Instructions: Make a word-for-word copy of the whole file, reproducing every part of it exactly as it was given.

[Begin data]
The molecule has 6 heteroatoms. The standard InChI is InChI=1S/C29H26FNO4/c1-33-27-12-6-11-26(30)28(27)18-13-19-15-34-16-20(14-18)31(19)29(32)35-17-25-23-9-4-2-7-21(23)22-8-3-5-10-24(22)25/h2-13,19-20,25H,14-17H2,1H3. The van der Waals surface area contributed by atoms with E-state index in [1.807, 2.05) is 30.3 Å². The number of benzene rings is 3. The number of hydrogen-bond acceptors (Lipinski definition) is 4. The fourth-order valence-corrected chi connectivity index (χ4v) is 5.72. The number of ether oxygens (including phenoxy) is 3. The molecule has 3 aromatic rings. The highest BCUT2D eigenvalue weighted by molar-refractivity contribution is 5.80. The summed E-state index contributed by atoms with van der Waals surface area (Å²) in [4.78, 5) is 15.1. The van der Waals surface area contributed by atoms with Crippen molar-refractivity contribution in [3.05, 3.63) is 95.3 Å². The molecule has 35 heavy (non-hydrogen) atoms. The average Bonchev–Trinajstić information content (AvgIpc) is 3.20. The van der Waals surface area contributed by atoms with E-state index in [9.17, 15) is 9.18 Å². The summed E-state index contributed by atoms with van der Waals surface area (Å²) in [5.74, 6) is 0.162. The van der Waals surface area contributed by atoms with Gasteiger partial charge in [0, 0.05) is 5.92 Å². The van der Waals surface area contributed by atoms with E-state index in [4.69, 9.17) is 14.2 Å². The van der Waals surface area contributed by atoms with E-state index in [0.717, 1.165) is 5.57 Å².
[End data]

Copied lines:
The molecule has 6 heteroatoms. The standard InChI is InChI=1S/C29H26FNO4/c1-33-27-12-6-11-26(30)28(27)18-13-19-15-34-16-20(14-18)31(19)29(32)35-17-25-23-9-4-2-7-21(23)22-8-3-5-10-24(22)25/h2-13,19-20,25H,14-17H2,1H3. The van der Waals surface area contributed by atoms with E-state index in [1.807, 2.05) is 30.3 Å². The number of benzene rings is 3. The number of hydrogen-bond acceptors (Lipinski definition) is 4. The fourth-order valence-corrected chi connectivity index (χ4v) is 5.72. The number of ether oxygens (including phenoxy) is 3. The molecule has 3 aromatic rings. The highest BCUT2D eigenvalue weighted by molar-refractivity contribution is 5.80. The summed E-state index contributed by atoms with van der Waals surface area (Å²) in [4.78, 5) is 15.1. The van der Waals surface area contributed by atoms with Crippen molar-refractivity contribution in [3.05, 3.63) is 95.3 Å². The molecule has 35 heavy (non-hydrogen) atoms. The average Bonchev–Trinajstić information content (AvgIpc) is 3.20. The van der Waals surface area contributed by atoms with E-state index in [9.17, 15) is 9.18 Å². The summed E-state index contributed by atoms with van der Waals surface area (Å²) in [5.74, 6) is 0.162. The van der Waals surface area contributed by atoms with Gasteiger partial charge in [0, 0.05) is 5.92 Å². The van der Waals surface area contributed by atoms with E-state index in [4.69, 9.17) is 14.2 Å². The van der Waals surface area contributed by atoms with E-state index in [0.717, 1.165) is 5.57 Å².